The aims of this work are to directly measure turbulence from vertical migrations of zooplankton, quantify how much mixing the migrations cause, and determine the importance of this mechanism in lakes. Answering these questions will help us better understand the physical drivers of water quality in lakes, environments upon which society depends for many key ecosystem services.
Summer time stratification in lakes suppresses vertical mixing of dissolved substances such as oxygen, nutrients, or pollutants. This can lead to adverse water quality affects such as anoxic bottom waters that result in fish kills, trapping of nutrient-laden waters in the photic zone creating ideal conditions for nuisance algal blooms, and reduced dilution of wastewaters and nonpoint source pollution.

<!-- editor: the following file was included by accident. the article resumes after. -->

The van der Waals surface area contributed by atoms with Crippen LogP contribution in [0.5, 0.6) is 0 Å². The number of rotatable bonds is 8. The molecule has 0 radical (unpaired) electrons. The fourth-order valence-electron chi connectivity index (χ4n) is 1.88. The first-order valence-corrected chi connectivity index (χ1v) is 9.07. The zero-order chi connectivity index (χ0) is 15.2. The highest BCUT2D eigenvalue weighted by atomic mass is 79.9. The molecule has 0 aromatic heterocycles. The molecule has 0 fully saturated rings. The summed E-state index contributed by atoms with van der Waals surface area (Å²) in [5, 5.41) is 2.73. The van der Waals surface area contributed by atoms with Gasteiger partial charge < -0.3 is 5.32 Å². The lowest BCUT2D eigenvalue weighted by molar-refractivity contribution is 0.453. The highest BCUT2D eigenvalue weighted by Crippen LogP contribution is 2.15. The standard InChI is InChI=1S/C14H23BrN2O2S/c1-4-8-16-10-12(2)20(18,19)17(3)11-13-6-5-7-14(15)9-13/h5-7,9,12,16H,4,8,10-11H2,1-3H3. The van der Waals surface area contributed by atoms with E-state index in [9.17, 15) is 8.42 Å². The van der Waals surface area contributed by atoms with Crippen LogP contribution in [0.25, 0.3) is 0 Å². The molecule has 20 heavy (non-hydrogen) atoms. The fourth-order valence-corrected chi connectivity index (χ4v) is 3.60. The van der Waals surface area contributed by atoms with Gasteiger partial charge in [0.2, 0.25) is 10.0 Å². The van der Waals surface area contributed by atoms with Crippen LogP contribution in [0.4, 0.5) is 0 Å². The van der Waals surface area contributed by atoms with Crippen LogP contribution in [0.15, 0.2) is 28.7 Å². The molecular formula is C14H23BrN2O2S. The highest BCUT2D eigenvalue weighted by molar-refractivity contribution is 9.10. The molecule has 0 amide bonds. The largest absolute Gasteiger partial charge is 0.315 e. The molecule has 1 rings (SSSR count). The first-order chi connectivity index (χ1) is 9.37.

Processes that generate turbulence below the water surface increase the mixing of the stratified waters. Recent work in the ocean has suggested that daily vertical migrations of zooplankton might be a significant source of mixing comparable with winds and tides. Zooplankton, which are significant elements of lake ecosystems as well, swim between deeper darker regions of the water column, where they stay during daylight to avoid predation, and the phytoplankton-rich surface layer, where they go to feed during the nighttime.
Because the background mixing in lakes is less than in the ocean and migrations happen twice daily, vertical migrations of zooplankton may be a significant source of turbulence and mixing in the lake environment. The work proposed here would be the first in situ measurements of zooplankton-generated turbulence in lakes. In addition to tackling recent issues of debate in the science community, this work will enhance understanding of mixing in lakes, a key issue in managing our water resources for public health and recreation.